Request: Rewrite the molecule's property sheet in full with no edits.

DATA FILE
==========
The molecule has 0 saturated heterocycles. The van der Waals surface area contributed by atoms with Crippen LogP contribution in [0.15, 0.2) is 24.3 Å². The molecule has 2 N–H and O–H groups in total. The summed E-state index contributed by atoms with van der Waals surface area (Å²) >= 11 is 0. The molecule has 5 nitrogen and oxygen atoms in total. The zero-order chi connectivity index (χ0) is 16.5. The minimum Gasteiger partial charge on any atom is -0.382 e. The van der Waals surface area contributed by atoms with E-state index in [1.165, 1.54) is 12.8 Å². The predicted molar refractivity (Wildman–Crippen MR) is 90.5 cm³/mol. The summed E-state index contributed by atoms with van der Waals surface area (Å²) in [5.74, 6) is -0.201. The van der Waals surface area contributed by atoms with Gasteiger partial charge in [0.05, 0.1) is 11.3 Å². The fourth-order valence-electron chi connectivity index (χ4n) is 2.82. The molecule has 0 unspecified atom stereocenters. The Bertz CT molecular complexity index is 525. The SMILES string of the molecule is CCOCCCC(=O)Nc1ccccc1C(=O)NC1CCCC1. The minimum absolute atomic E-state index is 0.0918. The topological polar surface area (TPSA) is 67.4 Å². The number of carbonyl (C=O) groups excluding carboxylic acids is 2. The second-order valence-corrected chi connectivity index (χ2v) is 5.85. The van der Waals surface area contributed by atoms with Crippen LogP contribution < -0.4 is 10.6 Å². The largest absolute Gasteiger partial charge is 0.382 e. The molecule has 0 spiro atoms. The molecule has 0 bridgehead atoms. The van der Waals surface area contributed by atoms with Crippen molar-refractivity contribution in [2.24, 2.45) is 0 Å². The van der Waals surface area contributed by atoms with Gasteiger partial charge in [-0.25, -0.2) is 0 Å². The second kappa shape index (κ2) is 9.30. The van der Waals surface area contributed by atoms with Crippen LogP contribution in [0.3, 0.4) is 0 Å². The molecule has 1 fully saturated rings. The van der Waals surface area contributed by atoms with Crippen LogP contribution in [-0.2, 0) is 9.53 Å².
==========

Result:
The molecule has 0 saturated heterocycles. The van der Waals surface area contributed by atoms with Crippen LogP contribution in [0.15, 0.2) is 24.3 Å². The molecule has 2 N–H and O–H groups in total. The summed E-state index contributed by atoms with van der Waals surface area (Å²) >= 11 is 0. The molecule has 5 nitrogen and oxygen atoms in total. The zero-order chi connectivity index (χ0) is 16.5. The minimum Gasteiger partial charge on any atom is -0.382 e. The van der Waals surface area contributed by atoms with E-state index in [1.165, 1.54) is 12.8 Å². The predicted molar refractivity (Wildman–Crippen MR) is 90.5 cm³/mol. The summed E-state index contributed by atoms with van der Waals surface area (Å²) in [5.74, 6) is -0.201. The van der Waals surface area contributed by atoms with Gasteiger partial charge in [0.05, 0.1) is 11.3 Å². The fourth-order valence-electron chi connectivity index (χ4n) is 2.82. The molecule has 0 unspecified atom stereocenters. The Bertz CT molecular complexity index is 525. The SMILES string of the molecule is CCOCCCC(=O)Nc1ccccc1C(=O)NC1CCCC1. The minimum absolute atomic E-state index is 0.0918. The topological polar surface area (TPSA) is 67.4 Å². The number of carbonyl (C=O) groups excluding carboxylic acids is 2. The second-order valence-corrected chi connectivity index (χ2v) is 5.85. The van der Waals surface area contributed by atoms with Crippen LogP contribution < -0.4 is 10.6 Å². The largest absolute Gasteiger partial charge is 0.382 e. The molecule has 0 spiro atoms. The molecule has 0 bridgehead atoms. The van der Waals surface area contributed by atoms with Crippen molar-refractivity contribution in [2.24, 2.45) is 0 Å². The van der Waals surface area contributed by atoms with Gasteiger partial charge in [-0.25, -0.2) is 0 Å². The second kappa shape index (κ2) is 9.30. The van der Waals surface area contributed by atoms with Crippen LogP contribution in [0.3, 0.4) is 0 Å². The molecule has 1 fully saturated rings. The van der Waals surface area contributed by atoms with Crippen LogP contribution in [-0.2, 0) is 9.53 Å².